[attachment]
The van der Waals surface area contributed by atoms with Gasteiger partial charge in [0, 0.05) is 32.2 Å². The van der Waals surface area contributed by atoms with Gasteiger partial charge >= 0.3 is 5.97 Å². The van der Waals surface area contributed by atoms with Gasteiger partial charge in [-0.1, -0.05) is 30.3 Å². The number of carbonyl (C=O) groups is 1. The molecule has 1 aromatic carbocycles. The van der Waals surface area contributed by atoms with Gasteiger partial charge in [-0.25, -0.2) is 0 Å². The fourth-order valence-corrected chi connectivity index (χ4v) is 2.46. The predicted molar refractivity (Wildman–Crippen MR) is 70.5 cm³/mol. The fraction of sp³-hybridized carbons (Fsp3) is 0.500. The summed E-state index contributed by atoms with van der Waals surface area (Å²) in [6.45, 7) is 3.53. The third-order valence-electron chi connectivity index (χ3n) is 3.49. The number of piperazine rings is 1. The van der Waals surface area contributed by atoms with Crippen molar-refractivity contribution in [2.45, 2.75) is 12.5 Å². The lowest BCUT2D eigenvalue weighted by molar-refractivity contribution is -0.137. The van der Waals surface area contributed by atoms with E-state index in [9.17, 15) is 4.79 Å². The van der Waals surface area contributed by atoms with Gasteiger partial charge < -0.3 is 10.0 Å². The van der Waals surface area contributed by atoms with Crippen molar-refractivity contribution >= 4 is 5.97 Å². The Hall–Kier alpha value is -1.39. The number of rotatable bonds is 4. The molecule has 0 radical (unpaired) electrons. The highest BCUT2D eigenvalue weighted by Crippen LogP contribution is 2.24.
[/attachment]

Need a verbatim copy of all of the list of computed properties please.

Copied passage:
The van der Waals surface area contributed by atoms with Gasteiger partial charge in [0, 0.05) is 32.2 Å². The van der Waals surface area contributed by atoms with Gasteiger partial charge >= 0.3 is 5.97 Å². The van der Waals surface area contributed by atoms with Gasteiger partial charge in [-0.1, -0.05) is 30.3 Å². The number of carbonyl (C=O) groups is 1. The molecule has 1 aromatic carbocycles. The van der Waals surface area contributed by atoms with Gasteiger partial charge in [-0.25, -0.2) is 0 Å². The fourth-order valence-corrected chi connectivity index (χ4v) is 2.46. The predicted molar refractivity (Wildman–Crippen MR) is 70.5 cm³/mol. The fraction of sp³-hybridized carbons (Fsp3) is 0.500. The summed E-state index contributed by atoms with van der Waals surface area (Å²) in [6.45, 7) is 3.53. The third-order valence-electron chi connectivity index (χ3n) is 3.49. The number of piperazine rings is 1. The van der Waals surface area contributed by atoms with Crippen molar-refractivity contribution in [2.45, 2.75) is 12.5 Å². The lowest BCUT2D eigenvalue weighted by molar-refractivity contribution is -0.137. The van der Waals surface area contributed by atoms with E-state index in [9.17, 15) is 4.79 Å². The van der Waals surface area contributed by atoms with Gasteiger partial charge < -0.3 is 10.0 Å². The van der Waals surface area contributed by atoms with Crippen molar-refractivity contribution >= 4 is 5.97 Å². The Hall–Kier alpha value is -1.39. The number of rotatable bonds is 4. The molecule has 0 radical (unpaired) electrons. The highest BCUT2D eigenvalue weighted by Crippen LogP contribution is 2.24.